Posted on

chia seeds whfoods

Chia seeds whfoods

The type of fat found in nuts and seeds is one of the primary reasons that eating them can promote a healthy heart. The fat contained in nuts and seeds is almost exclusively unsaturated, with a good mix of both monounsaturated and polyunsaturated fats. Nuts and seeds typically feature very limited amounts of saturated fat, about 5-15% or less of their total fat content. The proper balance between these types of fats is important, and many people do not get enough of certain types, especially one type of polyunsaturated fat called omega-3s. Many nuts and seeds—notably walnuts, flaxseeds, hempseeds, and chia seeds—are rich sources of a type of omega-3 fat called alpha-linolenic acid (ALA), which belongs to the same family of omega-3 fats as the heart-healthy fats—EPA and DHA—you may have heard about in cold-water fish.

The omega-3 fatty acids found in nuts and seeds may help prevent heart disease and repeat heart attacks in several ways. Omega-3 fatty acids, including ALA, EPA, and DHA are protective fats that have been found to:

  • Lower blood cholesterol and triglyceride levels (when elevated, these are both risk factors for heart disease)
  • Decrease platelet aggregation, which, when excessive, can cause “sticky” blood that may form artery-blocking blood clots
  • Reduce the formation of artery-clogging atherosclerotic plaque
  • Reduce inflammation of the blood vessels and therefore improve blood flow
  • And, lower blood pressure.

Non-profit foundation providing reliable, scientifically accurate, personalized information for convenient and enjoyable healthy eating.

Chia seeds whfoods

The World’s Healthiest Foods are health-promoting foods that can change your life.

I recommend that you vary your choice of seeds and include different types of seeds in your Healthiest Way of Eating. Both flaxseeds and chia seeds are nutrient rich. They are both known as concentrated sources of the omega-3 fatty acid, alpha-linolenic acid (ALA). According to the U.S. Department of Agriculture’s SR19 Nutrient Database, one ounce of flaxseeds contains about 4.7 grams of ALA while one ounce of chia seeds contains about 5 grams.

Both chia and flaxseeds are rich in dietary fiber: one ounce of flaxseeds contains 5.6 grams while the same amount of chia seeds contains 10.7 grams. Like all seeds, both chia and flax contain significant amounts of minerals, and they also both contain a variety of vitamins as well. Because they are very small seeds that we typically don’t eat in large amounts, chia and flax do not provide us with large amounts of protein, even though they do contain a good bit of protein in relation to their size.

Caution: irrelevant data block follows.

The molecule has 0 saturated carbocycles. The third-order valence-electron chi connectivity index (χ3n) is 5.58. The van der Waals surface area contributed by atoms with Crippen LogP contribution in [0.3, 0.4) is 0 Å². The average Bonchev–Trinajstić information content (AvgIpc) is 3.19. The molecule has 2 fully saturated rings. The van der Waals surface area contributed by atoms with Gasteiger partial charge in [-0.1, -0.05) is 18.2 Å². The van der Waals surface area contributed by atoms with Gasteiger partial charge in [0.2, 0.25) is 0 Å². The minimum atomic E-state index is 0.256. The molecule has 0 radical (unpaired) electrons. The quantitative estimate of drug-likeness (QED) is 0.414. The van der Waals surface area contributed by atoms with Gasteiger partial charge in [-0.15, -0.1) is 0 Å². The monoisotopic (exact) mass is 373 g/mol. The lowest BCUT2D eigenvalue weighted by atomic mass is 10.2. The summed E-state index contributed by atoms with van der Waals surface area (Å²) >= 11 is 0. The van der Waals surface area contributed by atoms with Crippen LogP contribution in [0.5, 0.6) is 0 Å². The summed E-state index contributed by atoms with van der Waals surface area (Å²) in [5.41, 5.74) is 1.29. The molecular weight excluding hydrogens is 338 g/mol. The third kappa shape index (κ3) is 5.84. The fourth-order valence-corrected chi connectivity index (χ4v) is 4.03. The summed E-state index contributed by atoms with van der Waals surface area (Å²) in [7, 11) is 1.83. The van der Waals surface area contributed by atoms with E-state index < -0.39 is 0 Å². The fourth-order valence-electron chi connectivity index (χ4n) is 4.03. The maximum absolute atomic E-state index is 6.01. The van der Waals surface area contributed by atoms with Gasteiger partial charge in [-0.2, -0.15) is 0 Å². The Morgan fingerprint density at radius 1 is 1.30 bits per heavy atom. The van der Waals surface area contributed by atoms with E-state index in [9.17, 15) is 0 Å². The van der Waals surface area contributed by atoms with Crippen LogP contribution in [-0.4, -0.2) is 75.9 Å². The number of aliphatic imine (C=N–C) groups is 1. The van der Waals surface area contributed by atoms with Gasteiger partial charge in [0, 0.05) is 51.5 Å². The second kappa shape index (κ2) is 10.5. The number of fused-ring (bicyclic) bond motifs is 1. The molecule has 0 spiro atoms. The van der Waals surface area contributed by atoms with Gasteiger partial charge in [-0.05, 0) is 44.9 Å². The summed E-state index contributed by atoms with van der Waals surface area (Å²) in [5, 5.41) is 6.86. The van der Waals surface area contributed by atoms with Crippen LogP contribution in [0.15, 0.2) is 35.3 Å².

At this point in time, researchers have looked more closely at the nutritional profile of flaxseeds than the profile of chia seeds. For this reason, we know that flaxseeds are concentrated sources of lignan phytonutrients, which have antioxidant and other properties. There have also been some animal studies showing potential benefits of flaxseeds (or lignans obtained from flaxseeds) for the health of the prostate gland and some human studies showing possible benefits for the cardiovascular system. However, the extent of these benefits in humans remains a matter of controversy and debate. (It’s the extent of the benefits that remains unclear in these studies—not the nature of the flaxseeds as a beneficial food). Although there has been less research with chia seeds than with flaxseeds, I would expect potential benefits (and perhaps some controversy) with respect to these seeds as well.

For more information on this topic, please see:

  • Flaxseeds
  • Omega-3 fatty acids
  • References

    Bloedon LT, Szapary PO. Flaxseed and cardiovascular risk. Nutr Rev. 2004;62(1):18-27.

    Dupasquier CM, Weber AM, Ander BP, et al. Effects of dietary flaxseed on vascular contractile function and atherosclerosis during prolonged hypercholesterolemia in rabbits. Am J Physiol Heart Circ Physiol. 2006;291(6):H2987-96.

    Hallund J, Ravn-Haren G, Bugel S, et al. A lignan complex isolated from flaxseed does not affect plasma lipid concentrations or antioxidant capacity in healthy postmenopausal women. J Nutr. 2006;136(1):112-6.

    Hallund J, Tetens I, Bugel S, et al. Daily consumption for six weeks of a lignan complex isolated from flaxseed does not affect endothelial function in healthy postmenopausal women. J Nutr. 2006;136(9):2314-8.

    Harper CR, Edwards MC, Jacobson TA. Flaxseed oil supplementation does not affect plasma lipoprotein concentration or particle size in human subjects. J Nutr. 2006;136(11):2844-8.

    Kitts DD, Yuan YV, Wijewickreme AN, et al. Antioxidant activity of the flaxseed lignan secoisolariciresinol diglycoside and its mammalian lignan metabolites enterodiol and enterolactone. Mol Cell Biochem. 1999;202(1-2):91-100.

    Kuijsten A, Arts IC, van’t Veer P, et al. The relative bioavailability of enterolignans in humans is enhanced by milling and crushing of flaxseed. J Nutr. 200;135(12):2812-6. Paschos GK, Magkos F, Panagiotakos DB, et al. Dietary supplementation with flaxseed oil lowers blood pressure in dyslipidaemic patients. Eur J Clin Nutr. 2007 Jan 31.

    Prasad K. Effect of chronic administration of lignan complex isolated from flaxseed on the hemopoietic system. Mol Cell Biochem. 2005;270(1-2):139-45.

    Non-profit foundation providing reliable, scientifically accurate, personalized information for convenient and enjoyable healthy eating.